Date August 17, 2021
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In new book, Emily Oster offers tips for family decision-making

The Brown economist’s third book, “The Family Firm,” gives parents of elementary school children the tools they need to make informed choices about schooling, extracurriculars and more.

PROVIDENCE, R.I. [Brown University] — Before 2020, Emily Oster was best known for her two bestselling books, “Expecting Better” and “Cribsheet.” Millions of new and expectant parents across the globe used her data-driven advice to make decisions about everything from drinking alcohol in the first trimester of pregnancy to breastfeeding in the first months of a baby’s life.

Then came the COVID-19 pandemic, when Oster’s knack for synthesizing data into plain-spoken advice thrust her into an even brighter spotlight. As Americans attempted to wade through confusing, sometimes contradictory advice on whether to travel or visit loved ones, she teamed up with medical experts to create the website COVID Explained, using data on infections and spread to help people stay healthy, safe and informed. Then, observing a notable absence of formal federal data on school reopenings, Oster established herself as an unofficial guiding voice with her own School Response Dashboard.

The pandemic, and Oster’s role in it, have added valence to her newest book, “The Family Firm.” Published in August 2021 and already a New York Times bestseller, the book uses data to help guide better decision-making for parents of children ages 5 to 12. 

While “The Family Firm” might sound like a sequel to her previous books, it’s more of a spinoff, Oster said in a recent podcast interview with Brown’s Watson Institute for International and Public Affairs.

“When you start to get into older kids, we don’t all have the same questions,” she said. “We don’t all have the same questions at the beginning, either, but there are so many more shared experiences. As your kids age into themselves, the choices you’re making, the questions you’re asking, the things you’re worrying about, are really different across parents. [So] rather than being a linear run-through of some period of a child’s life, this book is more about: Here’s how to think about the big picture, here’s how to think about decision-making, and by the way, here’s some data you might plug into your decisions.”

The interview, part of the Watson Institute’s podcast series Trending Globally, was released Thursday, Aug. 12, and is available on Captivate, iTunes, Spotify and other podcasting platforms.

In the interview, Oster explained that “The Family Firm” is ultimately a toolkit designed to help families confront complex decisions. Every time parents and children face a potentially life-altering choice — for example, whether to send their child to a neighborhood public school or a charter school — Oster guides them through the process with her “four Fs.” First, frame the question: establish two concrete choices. Second, fact find: gather evidence, including logistical information about each school, test score data and studies about the respective impacts of public and charter schools on students’ futures. Third, final decision: rather than debating endlessly, set a time and date to hash out the pros and cons and make a choice. Fourth, follow up: schedule time to check in with the family regularly to discuss whether the decision is working for everyone.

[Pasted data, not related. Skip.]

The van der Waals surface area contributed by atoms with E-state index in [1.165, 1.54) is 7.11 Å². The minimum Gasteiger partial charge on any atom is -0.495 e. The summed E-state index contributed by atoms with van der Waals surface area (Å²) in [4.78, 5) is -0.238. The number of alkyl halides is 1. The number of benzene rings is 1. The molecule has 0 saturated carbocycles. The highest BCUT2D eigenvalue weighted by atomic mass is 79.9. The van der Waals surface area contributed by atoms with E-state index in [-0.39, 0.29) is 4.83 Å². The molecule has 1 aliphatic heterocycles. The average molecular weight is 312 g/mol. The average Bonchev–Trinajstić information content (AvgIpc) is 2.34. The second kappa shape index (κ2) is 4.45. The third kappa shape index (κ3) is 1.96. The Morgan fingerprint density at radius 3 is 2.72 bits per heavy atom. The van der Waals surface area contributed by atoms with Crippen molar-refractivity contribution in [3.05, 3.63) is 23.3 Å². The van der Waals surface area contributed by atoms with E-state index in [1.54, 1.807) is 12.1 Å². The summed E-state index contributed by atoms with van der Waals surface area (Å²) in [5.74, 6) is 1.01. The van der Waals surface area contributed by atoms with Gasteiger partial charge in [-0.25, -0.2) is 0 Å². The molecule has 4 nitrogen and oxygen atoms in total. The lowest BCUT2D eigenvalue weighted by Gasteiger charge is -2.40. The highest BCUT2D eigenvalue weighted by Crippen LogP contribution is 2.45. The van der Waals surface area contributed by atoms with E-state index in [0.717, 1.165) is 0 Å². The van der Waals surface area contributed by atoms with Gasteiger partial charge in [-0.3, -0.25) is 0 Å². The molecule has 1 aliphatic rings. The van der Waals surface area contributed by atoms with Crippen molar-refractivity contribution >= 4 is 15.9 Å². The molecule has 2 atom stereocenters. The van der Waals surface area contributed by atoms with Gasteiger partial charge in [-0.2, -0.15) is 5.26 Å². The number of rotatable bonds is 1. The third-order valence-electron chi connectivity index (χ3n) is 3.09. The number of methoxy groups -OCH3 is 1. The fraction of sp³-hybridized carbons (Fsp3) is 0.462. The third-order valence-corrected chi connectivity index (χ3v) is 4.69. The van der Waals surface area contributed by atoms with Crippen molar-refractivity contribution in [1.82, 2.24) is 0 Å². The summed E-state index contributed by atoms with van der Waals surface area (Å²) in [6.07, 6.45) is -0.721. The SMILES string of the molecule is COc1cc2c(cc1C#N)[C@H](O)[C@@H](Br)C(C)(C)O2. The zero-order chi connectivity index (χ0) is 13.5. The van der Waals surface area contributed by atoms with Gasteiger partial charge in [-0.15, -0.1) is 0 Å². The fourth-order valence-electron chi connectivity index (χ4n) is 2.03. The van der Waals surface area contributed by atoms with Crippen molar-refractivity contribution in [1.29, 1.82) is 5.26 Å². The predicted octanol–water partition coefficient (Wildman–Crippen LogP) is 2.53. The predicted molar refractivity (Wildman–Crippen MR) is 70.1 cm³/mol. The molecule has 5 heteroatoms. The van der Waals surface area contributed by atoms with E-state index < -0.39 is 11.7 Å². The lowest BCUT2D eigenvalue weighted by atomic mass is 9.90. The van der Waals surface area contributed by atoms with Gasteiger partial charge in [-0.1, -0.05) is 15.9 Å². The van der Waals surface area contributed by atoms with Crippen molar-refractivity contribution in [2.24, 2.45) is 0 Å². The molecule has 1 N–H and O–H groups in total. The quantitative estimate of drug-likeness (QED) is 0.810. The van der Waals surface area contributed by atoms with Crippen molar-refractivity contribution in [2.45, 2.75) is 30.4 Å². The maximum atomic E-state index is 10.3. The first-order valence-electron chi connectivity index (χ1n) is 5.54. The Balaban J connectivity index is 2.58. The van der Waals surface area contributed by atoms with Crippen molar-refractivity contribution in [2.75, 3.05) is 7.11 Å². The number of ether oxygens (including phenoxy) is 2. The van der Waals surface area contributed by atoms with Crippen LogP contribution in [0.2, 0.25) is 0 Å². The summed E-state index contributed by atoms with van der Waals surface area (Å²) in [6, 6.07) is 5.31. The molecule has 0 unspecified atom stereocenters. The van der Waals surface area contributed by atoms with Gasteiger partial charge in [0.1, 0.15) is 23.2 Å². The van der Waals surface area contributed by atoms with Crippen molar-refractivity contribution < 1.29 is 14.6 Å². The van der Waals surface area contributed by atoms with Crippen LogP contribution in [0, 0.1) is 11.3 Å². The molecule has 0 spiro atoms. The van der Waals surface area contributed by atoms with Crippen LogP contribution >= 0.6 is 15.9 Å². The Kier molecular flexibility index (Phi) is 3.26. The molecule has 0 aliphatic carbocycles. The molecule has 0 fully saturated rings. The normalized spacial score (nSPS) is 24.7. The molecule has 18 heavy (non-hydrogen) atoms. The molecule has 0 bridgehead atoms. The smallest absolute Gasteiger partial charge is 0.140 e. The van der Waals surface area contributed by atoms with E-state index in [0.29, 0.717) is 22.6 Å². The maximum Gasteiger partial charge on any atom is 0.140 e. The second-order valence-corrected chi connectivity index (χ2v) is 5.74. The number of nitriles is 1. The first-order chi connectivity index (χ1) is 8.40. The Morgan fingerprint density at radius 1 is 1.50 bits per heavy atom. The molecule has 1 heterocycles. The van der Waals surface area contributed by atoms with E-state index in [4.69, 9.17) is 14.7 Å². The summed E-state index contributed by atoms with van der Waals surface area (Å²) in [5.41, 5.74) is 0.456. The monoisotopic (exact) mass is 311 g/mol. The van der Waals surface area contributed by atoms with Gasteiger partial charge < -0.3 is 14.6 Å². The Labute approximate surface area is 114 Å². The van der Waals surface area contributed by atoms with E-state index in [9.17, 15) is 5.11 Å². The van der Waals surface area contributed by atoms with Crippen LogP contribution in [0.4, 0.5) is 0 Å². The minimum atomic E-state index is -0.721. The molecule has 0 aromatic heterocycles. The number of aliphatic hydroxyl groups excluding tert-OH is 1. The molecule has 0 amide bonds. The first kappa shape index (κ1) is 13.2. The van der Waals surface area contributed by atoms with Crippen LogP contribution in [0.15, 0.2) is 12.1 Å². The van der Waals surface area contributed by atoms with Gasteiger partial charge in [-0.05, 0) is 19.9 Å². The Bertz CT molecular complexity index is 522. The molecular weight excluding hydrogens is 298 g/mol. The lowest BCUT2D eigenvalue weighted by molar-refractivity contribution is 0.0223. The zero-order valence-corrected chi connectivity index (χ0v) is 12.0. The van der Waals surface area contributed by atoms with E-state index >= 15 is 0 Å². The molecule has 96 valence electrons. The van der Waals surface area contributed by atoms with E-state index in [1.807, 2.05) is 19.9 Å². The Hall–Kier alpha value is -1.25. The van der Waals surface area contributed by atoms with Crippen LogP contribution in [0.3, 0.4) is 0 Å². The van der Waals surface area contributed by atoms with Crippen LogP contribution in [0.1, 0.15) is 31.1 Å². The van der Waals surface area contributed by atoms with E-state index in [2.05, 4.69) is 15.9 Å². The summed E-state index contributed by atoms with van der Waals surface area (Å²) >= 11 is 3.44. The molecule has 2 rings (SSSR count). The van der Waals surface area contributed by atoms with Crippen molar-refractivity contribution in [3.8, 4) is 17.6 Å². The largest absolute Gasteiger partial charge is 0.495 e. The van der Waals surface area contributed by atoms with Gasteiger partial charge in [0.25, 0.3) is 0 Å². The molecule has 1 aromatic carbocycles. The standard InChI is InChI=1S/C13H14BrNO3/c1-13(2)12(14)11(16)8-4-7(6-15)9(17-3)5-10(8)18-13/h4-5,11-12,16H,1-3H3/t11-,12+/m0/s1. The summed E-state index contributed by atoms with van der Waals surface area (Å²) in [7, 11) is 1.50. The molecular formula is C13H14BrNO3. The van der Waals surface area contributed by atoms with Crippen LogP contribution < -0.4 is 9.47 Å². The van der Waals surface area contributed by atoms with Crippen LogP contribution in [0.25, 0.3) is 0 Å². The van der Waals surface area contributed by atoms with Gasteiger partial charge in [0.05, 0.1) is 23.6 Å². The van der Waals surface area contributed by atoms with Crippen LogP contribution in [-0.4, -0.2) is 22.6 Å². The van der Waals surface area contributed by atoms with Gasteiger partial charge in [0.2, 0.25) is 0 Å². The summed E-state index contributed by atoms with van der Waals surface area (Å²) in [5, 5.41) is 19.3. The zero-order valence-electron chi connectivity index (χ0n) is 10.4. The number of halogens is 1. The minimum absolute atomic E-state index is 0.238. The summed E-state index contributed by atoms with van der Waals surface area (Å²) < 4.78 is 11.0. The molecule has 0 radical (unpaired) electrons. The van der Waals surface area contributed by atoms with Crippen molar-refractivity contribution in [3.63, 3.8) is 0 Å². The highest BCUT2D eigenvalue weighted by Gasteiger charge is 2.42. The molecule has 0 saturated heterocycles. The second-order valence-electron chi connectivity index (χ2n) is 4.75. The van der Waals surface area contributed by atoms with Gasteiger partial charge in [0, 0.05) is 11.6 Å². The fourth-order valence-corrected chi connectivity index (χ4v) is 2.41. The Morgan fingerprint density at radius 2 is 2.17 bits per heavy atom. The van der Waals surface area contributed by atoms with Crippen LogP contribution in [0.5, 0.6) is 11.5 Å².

I think there’s value to surfacing disagreements in a moment where you’ve planned to have a discussion. It will hopefully lead to a place where you’re happier.

Emily Oster Professor of Economics
Emily Oster

Oster said “The Family Firm” is less focused on data-driven problem-solving because making decisions about where to send children to school, how to introduce extracurricular activities and when to allow screen time depends heavily on a family’s circumstances — including whether and how parents work, where they live, how they spend their free time and more.

Take the question of charter schools versus public schools, for instance.

“There’s not just one answer to that question,” Oster said. “In places in which the traditional neighborhood public schools are not very good on the test score dimension, charter schools tend to deliver better outcomes. In places where the neighborhood public schools are better, charter schools tend to deliver slightly worse or equal outcomes. And that means you can’t just look at one study, or even the average effect of charter schools, and assume that would be relevant to your particular situation.”

Oster acknowledged that some parents may balk at running their families like a business — a tongue-in-cheek suggestion she offers in the book. Yet the mother of two said bringing her “work brain” home has helped the family adjudicate decisions more even-handedly than they might have otherwise.

“When we are discussing our top priorities, we’re usually doing it as a business exercise,” Oster said. “Part of what makes this hard to do in families is that people have an instinct of, ‘We love each other, we’re a family — of course we’re going to agree.’ But the thing is, you may not always agree on priorities, and some of these differences in priorities manifest in a more immediate gut-reaction sort of way. I think there’s value to surfacing disagreements in a moment where you’ve planned to have a discussion. It will hopefully lead to a place where you’re happier.”

In the interview, Oster also touched on when to include or exclude children from decision-making, how to feel good about big decisions regardless of the outcome, and what she has taken away from her time in the national spotlight in the midst of the pandemic.